Barbara, who was your first best friend?
Episode #
Wednesday, November 22, 2023

Barbara, who was your first best friend?

The Storyworth Podcast
Episode Description

In our Thanksgiving episode, the author shares a touching story about a lifelong friendship that she is endlessly grateful for. She introduces us to Dolores Marie Hickey, who came into her life when she most needed a friend. The two were instantly bonded, and remained close for the next forty years.

Someone once told me that friendship is like having one mind in two bodies. I'd like to think that friends also share one heart. I am blessed with many dear friends who have come into my life to share in my happiness and sorrow, and I'm a better person for them. But my first friend will always be my best friend. Her name is Dolores Marie Hickey, and I met her when we were 11 years old. It was 1948. and my father was transferred from Kansas to Fort Totten on Long Island, New York. 

My parents enrolled me in Sacred Heart School in the nearby town of Bayside. It was my first day of school. The schools were so crowded that my twin sister had to go to another school in Flushing. So I was totally alone. 

Dolores Hickey sat in the front row of Sister Mary Clare's sixth grade classroom. Her bushy red hair parted in the middle and held at bay by two overloaded barrettes at her temples. With a freckled hand and ready smile, she welcomed me to her desk. Schools were crowded in 1948 because of the baby boom. That's why the two of us occupied a bench desk meant for one. I was the daughter of a career army medical officer, and our family had traveled extensively all of my young life. 

Dolores was an only child who'd lived in the same house from the time she was born. Her father, Bill, was a salesman, and her mother, Helen, worked for the telephone company. My family lived on the Army base. The Hickeys lived in town. My father thought them beneath us and tried to discourage the friendship. But disparate backgrounds and my father's misguided ego aside, I became a permanent fixture in the Hickey household. 

We baked cookies, devoured movie magazines, and watched Gorgeous George and the Goldbergs on their new television, when it worked. We dressed in matching baggy, rolled-up blue jeans and sloppy shirt tails, applied fake beauty marks to each other's cheeks, bought our first bras, garter belts, and mesh stockings together, and sat for hours while Dolores' mom Helen gave us Tony home permanence.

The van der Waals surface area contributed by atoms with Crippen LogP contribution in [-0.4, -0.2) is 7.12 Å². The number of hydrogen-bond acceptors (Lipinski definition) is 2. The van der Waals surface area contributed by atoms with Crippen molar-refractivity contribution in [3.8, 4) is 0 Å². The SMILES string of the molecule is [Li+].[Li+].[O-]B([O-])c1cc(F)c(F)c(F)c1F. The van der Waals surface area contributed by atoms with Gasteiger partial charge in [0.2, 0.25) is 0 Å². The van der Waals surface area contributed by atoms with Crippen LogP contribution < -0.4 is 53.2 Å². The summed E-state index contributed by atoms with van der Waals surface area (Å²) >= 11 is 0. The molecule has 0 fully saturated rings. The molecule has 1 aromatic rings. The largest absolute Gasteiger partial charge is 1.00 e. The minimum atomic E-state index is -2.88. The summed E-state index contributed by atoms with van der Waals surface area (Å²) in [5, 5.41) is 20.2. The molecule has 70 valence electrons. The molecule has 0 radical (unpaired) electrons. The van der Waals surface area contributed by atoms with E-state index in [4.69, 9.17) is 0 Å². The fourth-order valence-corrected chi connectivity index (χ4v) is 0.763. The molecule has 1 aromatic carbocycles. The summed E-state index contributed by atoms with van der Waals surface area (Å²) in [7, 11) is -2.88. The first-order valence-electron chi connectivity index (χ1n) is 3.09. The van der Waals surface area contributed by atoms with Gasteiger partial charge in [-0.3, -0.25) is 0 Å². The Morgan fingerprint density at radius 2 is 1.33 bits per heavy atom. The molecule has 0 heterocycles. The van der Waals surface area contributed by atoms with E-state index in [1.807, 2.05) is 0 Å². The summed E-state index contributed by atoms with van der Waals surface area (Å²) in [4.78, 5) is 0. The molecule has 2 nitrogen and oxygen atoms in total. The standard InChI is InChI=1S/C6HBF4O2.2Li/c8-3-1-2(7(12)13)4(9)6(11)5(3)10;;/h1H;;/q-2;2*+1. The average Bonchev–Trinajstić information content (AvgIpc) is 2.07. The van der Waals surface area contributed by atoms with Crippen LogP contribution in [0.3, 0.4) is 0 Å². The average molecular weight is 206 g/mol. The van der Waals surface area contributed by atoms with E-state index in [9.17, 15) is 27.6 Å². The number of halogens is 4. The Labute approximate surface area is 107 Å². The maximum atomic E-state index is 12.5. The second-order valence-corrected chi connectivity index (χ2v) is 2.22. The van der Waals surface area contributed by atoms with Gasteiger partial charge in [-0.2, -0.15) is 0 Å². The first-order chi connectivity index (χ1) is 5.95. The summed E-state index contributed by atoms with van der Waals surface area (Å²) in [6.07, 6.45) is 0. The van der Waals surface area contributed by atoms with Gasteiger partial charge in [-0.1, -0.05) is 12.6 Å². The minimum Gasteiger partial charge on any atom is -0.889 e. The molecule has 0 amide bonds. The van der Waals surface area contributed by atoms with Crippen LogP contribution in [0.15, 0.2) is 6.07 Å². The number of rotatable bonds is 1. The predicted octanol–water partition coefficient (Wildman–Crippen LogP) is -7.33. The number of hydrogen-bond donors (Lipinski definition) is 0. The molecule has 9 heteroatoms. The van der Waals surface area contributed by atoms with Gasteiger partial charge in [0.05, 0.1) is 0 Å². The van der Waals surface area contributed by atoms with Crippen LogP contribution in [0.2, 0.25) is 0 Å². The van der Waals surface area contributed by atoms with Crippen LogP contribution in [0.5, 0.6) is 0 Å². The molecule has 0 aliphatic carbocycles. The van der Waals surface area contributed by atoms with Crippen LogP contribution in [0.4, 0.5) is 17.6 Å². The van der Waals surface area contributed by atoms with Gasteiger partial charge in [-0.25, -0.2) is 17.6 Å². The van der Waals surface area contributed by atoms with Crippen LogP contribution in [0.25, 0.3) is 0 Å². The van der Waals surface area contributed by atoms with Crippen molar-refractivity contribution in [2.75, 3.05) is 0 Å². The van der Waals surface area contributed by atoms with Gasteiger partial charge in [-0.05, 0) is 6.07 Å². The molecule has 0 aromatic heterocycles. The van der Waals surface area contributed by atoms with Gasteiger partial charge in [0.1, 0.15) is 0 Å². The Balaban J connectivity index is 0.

When I stayed over, we would snuggle in her parents' double bed with Cokes and popcorn and talk all night until one of us fell asleep. When we were a bit older, we'd spend hot summer evenings on the Hickey's Front Stoop, experimenting with cigarettes borrowed from our folks. At first they made us dizzy and sick to our stomachs, but soon we could inhale as suavely as Betty Davis and Lauren Bacall. Or so we thought. 

I know Dolores came to our quarters on base several times. I have pictures of her there. But no vivid memories of what we did. My father's behavior could be very erratic. I was probably worrying so much about what he might say or do that I blocked everything out. It was only later in our adult years that my sister and I discovered he suffered from bipolar disorder. 

The summer before eighth grade, my father received orders for a new assignment in Washington, D.C. He tried to reassure me that we were only moving four hours away, but I knew it might as well be 20. Dolores and I didn't see each other for two years, but we wrote almost every day and enjoyed occasional free phone calls arranged through her mother at the telephone company. Dolores attended Bayside High School. I was at Holy Cross Academy. I got braces on my teeth and went to a dermatologist. She got her period and shaved her legs. We both had boyfriends, brazenly elevated to Greek gods in our minds. She was crazy about the singer Frankie Lane, smoked Lucky Strikes, had a part-time job at the Stanley Theater, and missed me. I adored Perry Como, smoked cools with a rhinestone-studded cigarette holder, did a lot of babysitting, and missed her, too.

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